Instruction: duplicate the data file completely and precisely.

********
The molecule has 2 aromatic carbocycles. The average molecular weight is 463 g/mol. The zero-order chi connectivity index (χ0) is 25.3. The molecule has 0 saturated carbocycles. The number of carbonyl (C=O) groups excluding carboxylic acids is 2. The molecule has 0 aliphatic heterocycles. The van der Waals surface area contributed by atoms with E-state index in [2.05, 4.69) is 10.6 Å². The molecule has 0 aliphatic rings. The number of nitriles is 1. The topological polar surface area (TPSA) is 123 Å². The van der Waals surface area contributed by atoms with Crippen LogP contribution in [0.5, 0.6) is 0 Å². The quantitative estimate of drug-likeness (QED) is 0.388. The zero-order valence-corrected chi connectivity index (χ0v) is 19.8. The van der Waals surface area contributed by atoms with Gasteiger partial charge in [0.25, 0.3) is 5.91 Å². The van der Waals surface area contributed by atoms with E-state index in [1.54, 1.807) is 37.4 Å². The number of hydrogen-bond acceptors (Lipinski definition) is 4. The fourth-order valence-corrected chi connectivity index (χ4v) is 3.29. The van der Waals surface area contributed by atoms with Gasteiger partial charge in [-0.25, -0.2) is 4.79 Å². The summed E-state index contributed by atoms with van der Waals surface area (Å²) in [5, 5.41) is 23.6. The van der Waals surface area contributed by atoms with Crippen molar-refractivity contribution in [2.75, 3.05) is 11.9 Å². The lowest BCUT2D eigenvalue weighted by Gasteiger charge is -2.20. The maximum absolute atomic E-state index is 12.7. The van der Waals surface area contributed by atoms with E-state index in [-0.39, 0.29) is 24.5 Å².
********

The molecule has 2 aromatic carbocycles. The average molecular weight is 463 g/mol. The zero-order chi connectivity index (χ0) is 25.3. The molecule has 0 saturated carbocycles. The number of carbonyl (C=O) groups excluding carboxylic acids is 2. The molecule has 0 aliphatic heterocycles. The van der Waals surface area contributed by atoms with E-state index in [2.05, 4.69) is 10.6 Å². The molecule has 0 aliphatic rings. The number of nitriles is 1. The topological polar surface area (TPSA) is 123 Å². The van der Waals surface area contributed by atoms with Crippen LogP contribution in [0.5, 0.6) is 0 Å². The quantitative estimate of drug-likeness (QED) is 0.388. The zero-order valence-corrected chi connectivity index (χ0v) is 19.8. The van der Waals surface area contributed by atoms with Gasteiger partial charge in [0.25, 0.3) is 5.91 Å². The van der Waals surface area contributed by atoms with E-state index in [1.54, 1.807) is 37.4 Å². The number of hydrogen-bond acceptors (Lipinski definition) is 4. The fourth-order valence-corrected chi connectivity index (χ4v) is 3.29. The van der Waals surface area contributed by atoms with Gasteiger partial charge in [-0.25, -0.2) is 4.79 Å². The summed E-state index contributed by atoms with van der Waals surface area (Å²) in [5, 5.41) is 23.6. The van der Waals surface area contributed by atoms with Crippen molar-refractivity contribution in [2.75, 3.05) is 11.9 Å². The lowest BCUT2D eigenvalue weighted by Gasteiger charge is -2.20. The maximum absolute atomic E-state index is 12.7. The van der Waals surface area contributed by atoms with E-state index in [-0.39, 0.29) is 24.5 Å².